Who you “identify as” (which really means “who you’d like to be”) is not who you are, no matter how urgently felt, or even how biologically determined. We do not give birth to ourselves. We do not choose our genes or our childhoods. We play the cards we’re dealt.
We also don’t live in splendid isolation, but as part of communities. Your identity includes how you are perceived and how you respond to that perception. because we rely on each other and on the recognition of others for our sense of self-worth.
We know this to be true, intuitively. You can guess, for example, that if you are gay, growing up in a small, devout, conservative town, this realisation might lead you to be a more cautious, secretive, lonely person than you might otherwise have been, or perhaps more angry and resentful, or more sympathetic to alternative perspectives and excluded minorities, or with an inner strength borne of long endurance, or all of these things.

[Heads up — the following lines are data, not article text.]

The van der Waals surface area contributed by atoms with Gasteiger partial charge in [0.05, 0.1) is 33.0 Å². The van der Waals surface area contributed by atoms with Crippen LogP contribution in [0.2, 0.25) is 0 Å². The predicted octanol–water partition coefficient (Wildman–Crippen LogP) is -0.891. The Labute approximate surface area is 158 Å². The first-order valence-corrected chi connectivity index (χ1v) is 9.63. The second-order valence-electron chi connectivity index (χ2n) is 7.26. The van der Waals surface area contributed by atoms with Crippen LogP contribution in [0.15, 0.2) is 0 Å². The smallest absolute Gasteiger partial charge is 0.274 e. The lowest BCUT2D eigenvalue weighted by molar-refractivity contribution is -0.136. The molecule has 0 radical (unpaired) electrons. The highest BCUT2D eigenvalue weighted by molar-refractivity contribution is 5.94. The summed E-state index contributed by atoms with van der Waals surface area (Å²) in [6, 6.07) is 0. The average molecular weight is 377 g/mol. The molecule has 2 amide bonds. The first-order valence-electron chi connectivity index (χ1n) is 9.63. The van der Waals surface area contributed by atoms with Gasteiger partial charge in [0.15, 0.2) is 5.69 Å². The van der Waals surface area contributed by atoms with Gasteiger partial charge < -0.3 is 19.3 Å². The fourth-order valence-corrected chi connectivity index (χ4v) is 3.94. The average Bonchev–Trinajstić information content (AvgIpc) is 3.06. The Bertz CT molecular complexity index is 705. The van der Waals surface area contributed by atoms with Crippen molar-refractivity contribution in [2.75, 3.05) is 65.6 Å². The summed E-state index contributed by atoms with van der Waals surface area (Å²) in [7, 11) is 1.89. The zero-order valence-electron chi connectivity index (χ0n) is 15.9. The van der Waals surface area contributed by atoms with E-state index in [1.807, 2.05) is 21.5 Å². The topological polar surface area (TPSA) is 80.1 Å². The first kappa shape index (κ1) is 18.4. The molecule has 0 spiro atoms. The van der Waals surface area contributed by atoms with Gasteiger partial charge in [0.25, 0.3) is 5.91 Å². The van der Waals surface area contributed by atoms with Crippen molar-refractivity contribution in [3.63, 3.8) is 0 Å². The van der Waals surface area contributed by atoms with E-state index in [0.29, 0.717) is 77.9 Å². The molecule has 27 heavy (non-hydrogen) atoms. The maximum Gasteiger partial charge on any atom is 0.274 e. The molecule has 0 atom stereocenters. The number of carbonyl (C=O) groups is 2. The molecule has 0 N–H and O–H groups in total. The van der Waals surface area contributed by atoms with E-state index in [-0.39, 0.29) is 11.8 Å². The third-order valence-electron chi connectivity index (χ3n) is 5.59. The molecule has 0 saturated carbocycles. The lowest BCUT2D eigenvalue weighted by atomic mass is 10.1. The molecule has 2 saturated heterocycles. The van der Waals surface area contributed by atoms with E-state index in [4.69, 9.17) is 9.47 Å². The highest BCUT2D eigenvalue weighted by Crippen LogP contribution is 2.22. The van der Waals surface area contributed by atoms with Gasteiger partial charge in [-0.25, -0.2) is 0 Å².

So who you are is not your decision. It is an ongoing negotiation with your society, culture and upbringing, and the values and expectations they have inculcated in you.
Self-invention is, at best, an attempt to reposition your relationship with these things. Your identity is a compromise, decided by consensus.
And so much the better. It makes us much more complicated and interesting.